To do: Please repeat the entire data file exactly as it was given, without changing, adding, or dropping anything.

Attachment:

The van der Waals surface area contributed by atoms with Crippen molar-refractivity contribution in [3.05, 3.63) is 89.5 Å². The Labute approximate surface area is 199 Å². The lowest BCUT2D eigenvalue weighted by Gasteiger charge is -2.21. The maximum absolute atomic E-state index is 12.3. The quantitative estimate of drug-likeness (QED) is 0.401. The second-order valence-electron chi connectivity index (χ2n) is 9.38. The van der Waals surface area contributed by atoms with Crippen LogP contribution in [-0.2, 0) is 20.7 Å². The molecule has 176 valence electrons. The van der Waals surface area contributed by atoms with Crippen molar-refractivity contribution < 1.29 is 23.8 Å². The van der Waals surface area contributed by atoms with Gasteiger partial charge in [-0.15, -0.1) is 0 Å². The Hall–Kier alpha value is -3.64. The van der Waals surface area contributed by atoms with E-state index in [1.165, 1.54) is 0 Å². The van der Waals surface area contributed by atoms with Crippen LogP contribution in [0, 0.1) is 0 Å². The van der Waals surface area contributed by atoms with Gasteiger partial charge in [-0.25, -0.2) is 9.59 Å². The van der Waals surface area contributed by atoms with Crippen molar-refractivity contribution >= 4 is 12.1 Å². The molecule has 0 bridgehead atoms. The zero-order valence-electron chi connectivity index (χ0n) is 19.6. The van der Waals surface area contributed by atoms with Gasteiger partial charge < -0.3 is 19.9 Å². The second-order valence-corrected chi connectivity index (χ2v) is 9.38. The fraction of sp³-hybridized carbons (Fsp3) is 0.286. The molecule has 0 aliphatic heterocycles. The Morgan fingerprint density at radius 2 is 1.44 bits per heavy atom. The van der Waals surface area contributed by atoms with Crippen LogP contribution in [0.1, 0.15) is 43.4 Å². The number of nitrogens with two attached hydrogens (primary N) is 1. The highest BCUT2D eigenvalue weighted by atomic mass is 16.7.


The van der Waals surface area contributed by atoms with Crippen molar-refractivity contribution in [3.05, 3.63) is 89.5 Å². The Labute approximate surface area is 199 Å². The lowest BCUT2D eigenvalue weighted by Gasteiger charge is -2.21. The maximum absolute atomic E-state index is 12.3. The quantitative estimate of drug-likeness (QED) is 0.401. The second-order valence-electron chi connectivity index (χ2n) is 9.38. The van der Waals surface area contributed by atoms with Crippen LogP contribution in [-0.2, 0) is 20.7 Å². The molecule has 176 valence electrons. The van der Waals surface area contributed by atoms with Crippen molar-refractivity contribution < 1.29 is 23.8 Å². The van der Waals surface area contributed by atoms with Gasteiger partial charge in [-0.15, -0.1) is 0 Å². The Hall–Kier alpha value is -3.64. The van der Waals surface area contributed by atoms with E-state index in [1.165, 1.54) is 0 Å². The van der Waals surface area contributed by atoms with Crippen LogP contribution in [0, 0.1) is 0 Å². The van der Waals surface area contributed by atoms with Gasteiger partial charge in [-0.25, -0.2) is 9.59 Å². The van der Waals surface area contributed by atoms with Crippen molar-refractivity contribution >= 4 is 12.1 Å². The molecule has 0 bridgehead atoms. The zero-order valence-electron chi connectivity index (χ0n) is 19.6. The van der Waals surface area contributed by atoms with Gasteiger partial charge < -0.3 is 19.9 Å². The second-order valence-corrected chi connectivity index (χ2v) is 9.38. The fraction of sp³-hybridized carbons (Fsp3) is 0.286. The molecule has 0 aliphatic heterocycles. The Morgan fingerprint density at radius 2 is 1.44 bits per heavy atom. The van der Waals surface area contributed by atoms with Crippen LogP contribution in [0.1, 0.15) is 43.4 Å². The number of nitrogens with two attached hydrogens (primary N) is 1. The highest BCUT2D eigenvalue weighted by atomic mass is 16.7.